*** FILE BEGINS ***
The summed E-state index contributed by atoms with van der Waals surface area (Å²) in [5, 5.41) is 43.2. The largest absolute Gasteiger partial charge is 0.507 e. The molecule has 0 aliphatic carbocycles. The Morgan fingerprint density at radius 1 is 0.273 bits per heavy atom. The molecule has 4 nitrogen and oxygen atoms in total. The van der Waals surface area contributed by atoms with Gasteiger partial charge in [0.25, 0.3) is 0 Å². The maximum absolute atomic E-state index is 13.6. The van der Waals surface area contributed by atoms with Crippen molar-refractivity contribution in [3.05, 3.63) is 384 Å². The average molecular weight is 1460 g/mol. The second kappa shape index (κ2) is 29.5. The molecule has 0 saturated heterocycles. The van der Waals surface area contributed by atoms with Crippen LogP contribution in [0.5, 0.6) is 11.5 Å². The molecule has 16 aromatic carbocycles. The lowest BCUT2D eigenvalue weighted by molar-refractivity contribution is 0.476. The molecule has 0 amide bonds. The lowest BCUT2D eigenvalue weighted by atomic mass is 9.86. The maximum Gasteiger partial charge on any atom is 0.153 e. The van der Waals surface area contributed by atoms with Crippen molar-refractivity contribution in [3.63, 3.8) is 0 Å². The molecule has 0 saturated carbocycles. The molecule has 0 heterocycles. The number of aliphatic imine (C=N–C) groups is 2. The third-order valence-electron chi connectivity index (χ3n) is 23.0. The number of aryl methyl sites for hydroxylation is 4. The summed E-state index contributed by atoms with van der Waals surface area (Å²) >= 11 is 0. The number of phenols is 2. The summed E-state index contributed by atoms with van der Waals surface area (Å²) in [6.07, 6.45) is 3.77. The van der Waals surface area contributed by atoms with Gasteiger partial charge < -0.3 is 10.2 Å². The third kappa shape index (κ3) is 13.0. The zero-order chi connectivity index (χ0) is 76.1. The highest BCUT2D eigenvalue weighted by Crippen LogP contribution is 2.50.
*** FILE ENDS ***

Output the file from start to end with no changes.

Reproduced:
The summed E-state index contributed by atoms with van der Waals surface area (Å²) in [5, 5.41) is 43.2. The largest absolute Gasteiger partial charge is 0.507 e. The molecule has 0 aliphatic carbocycles. The Morgan fingerprint density at radius 1 is 0.273 bits per heavy atom. The molecule has 4 nitrogen and oxygen atoms in total. The van der Waals surface area contributed by atoms with Gasteiger partial charge in [0.25, 0.3) is 0 Å². The maximum absolute atomic E-state index is 13.6. The van der Waals surface area contributed by atoms with Crippen molar-refractivity contribution in [3.05, 3.63) is 384 Å². The average molecular weight is 1460 g/mol. The second kappa shape index (κ2) is 29.5. The molecule has 0 saturated heterocycles. The van der Waals surface area contributed by atoms with Crippen LogP contribution in [0.5, 0.6) is 11.5 Å². The molecule has 16 aromatic carbocycles. The lowest BCUT2D eigenvalue weighted by molar-refractivity contribution is 0.476. The molecule has 0 amide bonds. The lowest BCUT2D eigenvalue weighted by atomic mass is 9.86. The maximum Gasteiger partial charge on any atom is 0.153 e. The van der Waals surface area contributed by atoms with Crippen molar-refractivity contribution in [3.63, 3.8) is 0 Å². The molecule has 0 saturated carbocycles. The molecule has 0 heterocycles. The number of aliphatic imine (C=N–C) groups is 2. The third-order valence-electron chi connectivity index (χ3n) is 23.0. The number of aryl methyl sites for hydroxylation is 4. The summed E-state index contributed by atoms with van der Waals surface area (Å²) >= 11 is 0. The number of phenols is 2. The summed E-state index contributed by atoms with van der Waals surface area (Å²) in [6.07, 6.45) is 3.77. The van der Waals surface area contributed by atoms with Gasteiger partial charge < -0.3 is 10.2 Å². The third kappa shape index (κ3) is 13.0. The zero-order chi connectivity index (χ0) is 76.1. The highest BCUT2D eigenvalue weighted by Crippen LogP contribution is 2.50.